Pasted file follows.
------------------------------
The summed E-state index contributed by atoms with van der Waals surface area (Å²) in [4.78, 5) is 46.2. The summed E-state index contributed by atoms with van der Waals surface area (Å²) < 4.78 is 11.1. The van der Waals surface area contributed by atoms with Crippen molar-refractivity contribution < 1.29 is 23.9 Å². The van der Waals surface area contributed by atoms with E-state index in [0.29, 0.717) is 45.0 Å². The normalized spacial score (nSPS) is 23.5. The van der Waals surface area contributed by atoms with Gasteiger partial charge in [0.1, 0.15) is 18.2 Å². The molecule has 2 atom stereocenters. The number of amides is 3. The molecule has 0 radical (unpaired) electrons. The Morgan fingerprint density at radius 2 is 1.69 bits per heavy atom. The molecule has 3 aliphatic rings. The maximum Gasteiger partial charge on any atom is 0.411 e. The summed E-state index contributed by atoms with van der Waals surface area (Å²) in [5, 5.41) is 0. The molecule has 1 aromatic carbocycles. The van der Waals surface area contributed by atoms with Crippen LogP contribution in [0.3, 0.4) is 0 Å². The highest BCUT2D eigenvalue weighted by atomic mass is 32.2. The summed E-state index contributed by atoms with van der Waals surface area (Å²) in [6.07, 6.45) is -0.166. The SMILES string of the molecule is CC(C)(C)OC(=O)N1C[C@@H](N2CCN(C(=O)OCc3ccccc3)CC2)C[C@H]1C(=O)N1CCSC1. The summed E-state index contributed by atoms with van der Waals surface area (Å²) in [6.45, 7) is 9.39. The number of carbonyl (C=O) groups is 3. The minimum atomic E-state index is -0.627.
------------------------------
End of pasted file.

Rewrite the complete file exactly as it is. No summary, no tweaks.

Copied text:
The summed E-state index contributed by atoms with van der Waals surface area (Å²) in [4.78, 5) is 46.2. The summed E-state index contributed by atoms with van der Waals surface area (Å²) < 4.78 is 11.1. The van der Waals surface area contributed by atoms with Crippen molar-refractivity contribution < 1.29 is 23.9 Å². The van der Waals surface area contributed by atoms with E-state index in [0.29, 0.717) is 45.0 Å². The normalized spacial score (nSPS) is 23.5. The van der Waals surface area contributed by atoms with Gasteiger partial charge in [0.1, 0.15) is 18.2 Å². The molecule has 2 atom stereocenters. The number of amides is 3. The molecule has 0 radical (unpaired) electrons. The Morgan fingerprint density at radius 2 is 1.69 bits per heavy atom. The molecule has 3 aliphatic rings. The maximum Gasteiger partial charge on any atom is 0.411 e. The summed E-state index contributed by atoms with van der Waals surface area (Å²) in [5, 5.41) is 0. The molecule has 1 aromatic carbocycles. The van der Waals surface area contributed by atoms with Crippen LogP contribution in [0.3, 0.4) is 0 Å². The highest BCUT2D eigenvalue weighted by atomic mass is 32.2. The summed E-state index contributed by atoms with van der Waals surface area (Å²) in [6.07, 6.45) is -0.166. The SMILES string of the molecule is CC(C)(C)OC(=O)N1C[C@@H](N2CCN(C(=O)OCc3ccccc3)CC2)C[C@H]1C(=O)N1CCSC1. The summed E-state index contributed by atoms with van der Waals surface area (Å²) in [6.45, 7) is 9.39. The number of carbonyl (C=O) groups is 3. The minimum atomic E-state index is -0.627.